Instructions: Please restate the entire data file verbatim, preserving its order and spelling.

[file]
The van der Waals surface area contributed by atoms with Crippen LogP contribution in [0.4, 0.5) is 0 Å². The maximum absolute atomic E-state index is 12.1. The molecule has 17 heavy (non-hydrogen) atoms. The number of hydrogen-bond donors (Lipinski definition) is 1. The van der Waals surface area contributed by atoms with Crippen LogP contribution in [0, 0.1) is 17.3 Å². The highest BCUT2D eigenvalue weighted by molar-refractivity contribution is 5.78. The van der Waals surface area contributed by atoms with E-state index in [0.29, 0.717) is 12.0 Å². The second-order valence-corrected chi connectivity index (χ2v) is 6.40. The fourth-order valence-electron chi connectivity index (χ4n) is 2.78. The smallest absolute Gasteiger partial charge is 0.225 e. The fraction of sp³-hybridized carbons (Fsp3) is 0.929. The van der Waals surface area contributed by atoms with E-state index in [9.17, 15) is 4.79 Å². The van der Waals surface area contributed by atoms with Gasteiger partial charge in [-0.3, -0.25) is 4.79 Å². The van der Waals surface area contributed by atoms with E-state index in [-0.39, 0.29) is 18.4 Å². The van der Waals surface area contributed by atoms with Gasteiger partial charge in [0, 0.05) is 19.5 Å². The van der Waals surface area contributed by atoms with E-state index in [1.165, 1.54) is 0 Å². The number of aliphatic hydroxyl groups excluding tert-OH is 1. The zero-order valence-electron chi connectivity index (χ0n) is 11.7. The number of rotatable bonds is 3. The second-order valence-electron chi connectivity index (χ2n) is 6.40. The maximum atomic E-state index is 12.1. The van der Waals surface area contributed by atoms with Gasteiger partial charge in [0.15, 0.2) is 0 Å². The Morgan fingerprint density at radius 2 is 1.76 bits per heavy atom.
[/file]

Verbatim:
The van der Waals surface area contributed by atoms with Crippen LogP contribution in [0.4, 0.5) is 0 Å². The maximum absolute atomic E-state index is 12.1. The molecule has 17 heavy (non-hydrogen) atoms. The number of hydrogen-bond donors (Lipinski definition) is 1. The van der Waals surface area contributed by atoms with Crippen LogP contribution in [0, 0.1) is 17.3 Å². The highest BCUT2D eigenvalue weighted by molar-refractivity contribution is 5.78. The van der Waals surface area contributed by atoms with E-state index in [0.29, 0.717) is 12.0 Å². The second-order valence-corrected chi connectivity index (χ2v) is 6.40. The fourth-order valence-electron chi connectivity index (χ4n) is 2.78. The smallest absolute Gasteiger partial charge is 0.225 e. The fraction of sp³-hybridized carbons (Fsp3) is 0.929. The van der Waals surface area contributed by atoms with E-state index in [9.17, 15) is 4.79 Å². The van der Waals surface area contributed by atoms with Gasteiger partial charge in [-0.3, -0.25) is 4.79 Å². The van der Waals surface area contributed by atoms with E-state index in [-0.39, 0.29) is 18.4 Å². The van der Waals surface area contributed by atoms with Gasteiger partial charge in [0, 0.05) is 19.5 Å². The van der Waals surface area contributed by atoms with E-state index in [1.165, 1.54) is 0 Å². The number of aliphatic hydroxyl groups excluding tert-OH is 1. The zero-order valence-electron chi connectivity index (χ0n) is 11.7. The number of rotatable bonds is 3. The second-order valence-electron chi connectivity index (χ2n) is 6.40. The maximum atomic E-state index is 12.1. The van der Waals surface area contributed by atoms with Gasteiger partial charge in [0.15, 0.2) is 0 Å². The Morgan fingerprint density at radius 2 is 1.76 bits per heavy atom.